RPA continues to be deeply concerned that removal of this adjuster will in general negatively affect nephrology practices. The exceptionally vulnerable health of ESRD patients (and even those patients with chronic kidney disease—CKD and acute kidney injury—AKI) and the difficulties of physician attribution for patients with multiple chronic illnesses speak to the need for specialty adjustment in order to account for the case mix differences that are inherent in the acute care of ESRD patients. As noted above, ESRD patients typically suffer from a plethora of co-morbid illnesses in addition to and integrally affecting their care both in the dialysis facility and out, by the nephrologist and by other subspecialty providers. Removing the specialty adjustment because it is unclear if it works and may not be needed is in our opinion an insufficiently evidence-based rationale for which to make this decision. RPA strongly maintains our recommendation that CMS not implement this proposal, or at least keep these specialty-specific adjustors in place for a minimum of 2 years (performance years 2017 and 2018).
Reduction of Administrative Burden for Advancing Care Information
With regard to the Advancing Care Information (ACI), RPA commends CMS for its approach in transitioning to the ACI component of MIPS, as the Agency has done a reasonable job balancing thresholds of performance and customizable reporting, and reduced the ‘all-or-nothing’ aspect of the Meaningful Use program.
As noted above and in recent RPA correspondence sent to the Office of the National Coordinator for Health Information Technology in response to their Request for Information (RFI) Regarding Assessing Interoperability within MACRA, there is one issue still existing in the Meaningful Use program that we urge CMS to address as MACRA is implemented. Many nephrologists have a large volume of interactions with their kidney patients in a dialysis facility, where patient level data is captured in the dialysis information system (DIS). The DIS is almost universally different and not connected to the hospital or the physician’s office-based electronic health record (EHR). Typically, nephrologists direct care for patients with ESRD within multiple dialysis facilities often owned and operated by different dialysis companies, each utilizing a vendor-chosen DIS. Most patients receive dialysis treatments three times per week and are seen by the nephrologist weekly. Therefore, a large amount of patient data is generated in the dialysis facility DIS, and remains there, distinct and separate from the office or hospital medical record for any given patient. As is the case for nursing homes and ambulatory surgery centers, dialysis providers were excluded from the Meaningful Use program and thus, many DIS are not certified EHRs. This exclusion of relevant dialysis patient data precludes meaningful assessment of providers’ use of electronic data exchange and has historically caused difficulties for nephrologists when trying to attest for the Meaningful Use program.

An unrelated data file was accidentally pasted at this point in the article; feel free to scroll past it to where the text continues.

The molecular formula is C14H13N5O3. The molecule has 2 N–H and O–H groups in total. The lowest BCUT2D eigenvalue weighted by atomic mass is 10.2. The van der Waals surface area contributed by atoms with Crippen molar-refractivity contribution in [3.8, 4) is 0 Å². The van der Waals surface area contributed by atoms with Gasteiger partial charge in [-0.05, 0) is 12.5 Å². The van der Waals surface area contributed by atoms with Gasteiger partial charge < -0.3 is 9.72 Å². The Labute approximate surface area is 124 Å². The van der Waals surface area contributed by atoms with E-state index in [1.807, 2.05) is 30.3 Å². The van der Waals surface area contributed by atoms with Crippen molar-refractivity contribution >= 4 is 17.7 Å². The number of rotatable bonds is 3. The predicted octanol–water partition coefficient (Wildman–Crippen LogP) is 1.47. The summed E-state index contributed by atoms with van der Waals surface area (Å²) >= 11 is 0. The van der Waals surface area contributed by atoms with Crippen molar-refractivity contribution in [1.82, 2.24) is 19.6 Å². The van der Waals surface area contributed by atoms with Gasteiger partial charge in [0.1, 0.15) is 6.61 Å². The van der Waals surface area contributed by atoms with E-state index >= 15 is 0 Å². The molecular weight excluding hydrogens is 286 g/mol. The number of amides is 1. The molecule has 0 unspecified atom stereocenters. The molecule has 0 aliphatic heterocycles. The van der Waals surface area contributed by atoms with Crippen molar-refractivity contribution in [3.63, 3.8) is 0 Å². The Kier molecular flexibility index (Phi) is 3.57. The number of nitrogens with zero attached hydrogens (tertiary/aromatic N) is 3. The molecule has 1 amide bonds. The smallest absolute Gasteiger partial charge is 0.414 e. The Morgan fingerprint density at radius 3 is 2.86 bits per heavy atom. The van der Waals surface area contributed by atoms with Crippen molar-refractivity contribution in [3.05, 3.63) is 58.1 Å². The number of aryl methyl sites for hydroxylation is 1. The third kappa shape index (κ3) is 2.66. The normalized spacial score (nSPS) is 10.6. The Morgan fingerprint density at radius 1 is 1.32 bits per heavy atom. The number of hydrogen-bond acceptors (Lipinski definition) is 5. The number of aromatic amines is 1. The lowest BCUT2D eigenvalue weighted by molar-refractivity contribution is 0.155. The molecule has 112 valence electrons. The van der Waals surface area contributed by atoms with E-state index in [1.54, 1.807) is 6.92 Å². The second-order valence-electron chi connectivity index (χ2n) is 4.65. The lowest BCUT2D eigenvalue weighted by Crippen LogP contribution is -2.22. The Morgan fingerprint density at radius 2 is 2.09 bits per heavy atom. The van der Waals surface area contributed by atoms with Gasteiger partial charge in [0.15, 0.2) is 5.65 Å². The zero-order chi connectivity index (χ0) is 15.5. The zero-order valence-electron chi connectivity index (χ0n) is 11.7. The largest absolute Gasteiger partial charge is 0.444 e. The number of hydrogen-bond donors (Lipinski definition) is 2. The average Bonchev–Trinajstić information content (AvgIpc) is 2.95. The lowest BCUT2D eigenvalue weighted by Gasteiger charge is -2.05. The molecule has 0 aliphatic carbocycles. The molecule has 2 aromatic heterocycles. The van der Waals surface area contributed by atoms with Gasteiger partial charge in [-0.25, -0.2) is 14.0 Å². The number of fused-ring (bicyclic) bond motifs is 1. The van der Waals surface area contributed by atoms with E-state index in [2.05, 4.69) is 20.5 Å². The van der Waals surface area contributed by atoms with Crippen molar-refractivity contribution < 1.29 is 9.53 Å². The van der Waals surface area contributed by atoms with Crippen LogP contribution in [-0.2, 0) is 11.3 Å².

Thus, RPA believes that for measures assessing a provider's electronic exchange of information to be comprehensive and accurate dialysis units should be considered a valid recipient or sender of information to a nephrologist utilizing certified EHR software in their office setting. Thus, nephrologists utilizing EHR software in their office that differs from the software selected and provided by the operators of the dialysis units will be encouraged and rewarded to exchange information, across all venues of care (dialysis unit to office to hospital) and between providers of care (such as when patients travel or change physicians). Use of structured data templates will be critically important to ensuring that accurate, usable and appropriate information regarding the patient's typical dialysis care is being exchanged. To that end, RPA believes that for this electronic exchange to count toward one of the measures in MIPS, the data sent or received should utilize a consolidated clinical document architecture (CCDA) file or other standardized templates.
In short, RPA advocates for the inclusion of dialysis facilities as valid recipients or senders of electronic health information and strongly suggests that interoperability measures inclusive of dialysis facilities (and possibly a non-CEHRT dialysis information system on one end of a data exchange transaction) include the use of structured data templates for electronic exchange. We would be open to other reasonable and minimally burdensome requirements to ensure that the interoperability measure is counting as a meaningful exchange of data.